It’s not a hopeless cause

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A very quick digest message today. I’m still on the road, currently writing to you from a ‘river somewhere’… specifically the Barka (Darling) near Wilcannia. 

It’s a stunningly beautiful place, with a stunningly serious problem. The drought has certainly play a part in drying up the Darling, but over-allocation of water to irrigators by successvie Labor and Liberal/National Governments, and the theft of that water by unscrupulous farmers and corporations (mostly corporations) through floodplain harvesting is without question the bigger problem.

How we fix it, I don’t know. But that reminds me… I was talking to a close Aboriginal friend a few days, who pointed out that the Barka is not dead, and indeed never dies. It will survive long after we’re all gone. It has a way of ‘coming back’. He’s not suggesting we shouldn’t fight for it – we should. He’s just suggesting that all is not lost, and never will be. Worth remembering, as the drought takes a firmer grip.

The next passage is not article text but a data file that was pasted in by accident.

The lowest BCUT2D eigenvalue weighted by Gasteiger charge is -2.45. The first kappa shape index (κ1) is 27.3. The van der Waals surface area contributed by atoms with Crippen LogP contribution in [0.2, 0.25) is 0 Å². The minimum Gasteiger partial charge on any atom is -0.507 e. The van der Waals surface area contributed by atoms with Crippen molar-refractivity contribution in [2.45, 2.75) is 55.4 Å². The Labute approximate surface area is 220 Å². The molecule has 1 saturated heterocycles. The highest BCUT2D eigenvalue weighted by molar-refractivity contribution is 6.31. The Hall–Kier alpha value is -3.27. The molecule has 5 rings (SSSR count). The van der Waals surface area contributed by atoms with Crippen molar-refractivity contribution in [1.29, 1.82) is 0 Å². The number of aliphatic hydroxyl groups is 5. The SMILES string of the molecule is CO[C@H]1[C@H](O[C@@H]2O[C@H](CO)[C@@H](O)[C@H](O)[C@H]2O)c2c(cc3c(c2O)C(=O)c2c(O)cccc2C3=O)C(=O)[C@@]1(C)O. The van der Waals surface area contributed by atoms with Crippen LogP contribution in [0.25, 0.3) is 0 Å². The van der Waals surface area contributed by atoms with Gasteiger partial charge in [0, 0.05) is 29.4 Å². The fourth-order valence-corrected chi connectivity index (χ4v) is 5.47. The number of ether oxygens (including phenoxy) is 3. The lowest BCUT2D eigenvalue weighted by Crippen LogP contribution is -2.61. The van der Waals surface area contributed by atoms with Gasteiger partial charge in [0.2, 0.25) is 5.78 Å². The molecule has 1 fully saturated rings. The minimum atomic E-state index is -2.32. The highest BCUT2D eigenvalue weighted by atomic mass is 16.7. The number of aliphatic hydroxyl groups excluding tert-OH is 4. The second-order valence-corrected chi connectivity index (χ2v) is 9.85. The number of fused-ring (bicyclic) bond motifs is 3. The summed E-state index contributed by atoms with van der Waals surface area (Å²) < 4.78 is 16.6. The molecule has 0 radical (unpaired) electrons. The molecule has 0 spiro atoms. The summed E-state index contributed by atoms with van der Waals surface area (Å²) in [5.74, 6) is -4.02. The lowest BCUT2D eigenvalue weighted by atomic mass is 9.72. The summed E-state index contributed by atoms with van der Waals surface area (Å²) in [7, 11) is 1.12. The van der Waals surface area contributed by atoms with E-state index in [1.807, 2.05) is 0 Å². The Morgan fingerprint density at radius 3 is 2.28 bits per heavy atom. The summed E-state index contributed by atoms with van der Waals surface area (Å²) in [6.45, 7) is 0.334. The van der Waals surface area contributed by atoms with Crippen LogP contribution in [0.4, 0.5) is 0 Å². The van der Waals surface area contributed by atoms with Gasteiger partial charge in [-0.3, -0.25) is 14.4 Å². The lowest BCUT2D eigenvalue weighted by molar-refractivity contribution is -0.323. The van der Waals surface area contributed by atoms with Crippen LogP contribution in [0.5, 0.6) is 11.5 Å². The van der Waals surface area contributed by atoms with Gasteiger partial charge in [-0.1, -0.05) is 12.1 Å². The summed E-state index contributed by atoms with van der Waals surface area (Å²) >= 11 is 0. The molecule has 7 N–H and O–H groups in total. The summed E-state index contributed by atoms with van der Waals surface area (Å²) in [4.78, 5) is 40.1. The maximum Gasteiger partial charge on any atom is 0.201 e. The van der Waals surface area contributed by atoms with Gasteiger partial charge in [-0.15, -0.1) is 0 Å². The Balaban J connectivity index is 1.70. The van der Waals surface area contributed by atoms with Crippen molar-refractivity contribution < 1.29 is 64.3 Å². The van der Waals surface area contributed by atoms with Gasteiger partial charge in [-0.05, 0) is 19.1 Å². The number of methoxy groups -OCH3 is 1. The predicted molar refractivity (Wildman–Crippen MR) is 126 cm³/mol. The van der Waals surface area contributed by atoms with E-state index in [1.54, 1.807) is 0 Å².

Rushing to pack up camp and get back on the road. Heading east, then north. Hope your travels are just as inspiring.

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Chris Graham
Editor/Publisher

Chris Graham

Chris Graham is the publisher and editor of New Matilda. He is the former founding managing editor of the National Indigenous Times and Tracker magazine. Chris has won a Walkley Award, a Walkley High Commendation and two Human Rights Awards for his reporting. He lives in Brisbane and splits his time between Stradbroke Island, where New Matilda is based, and the mainland.

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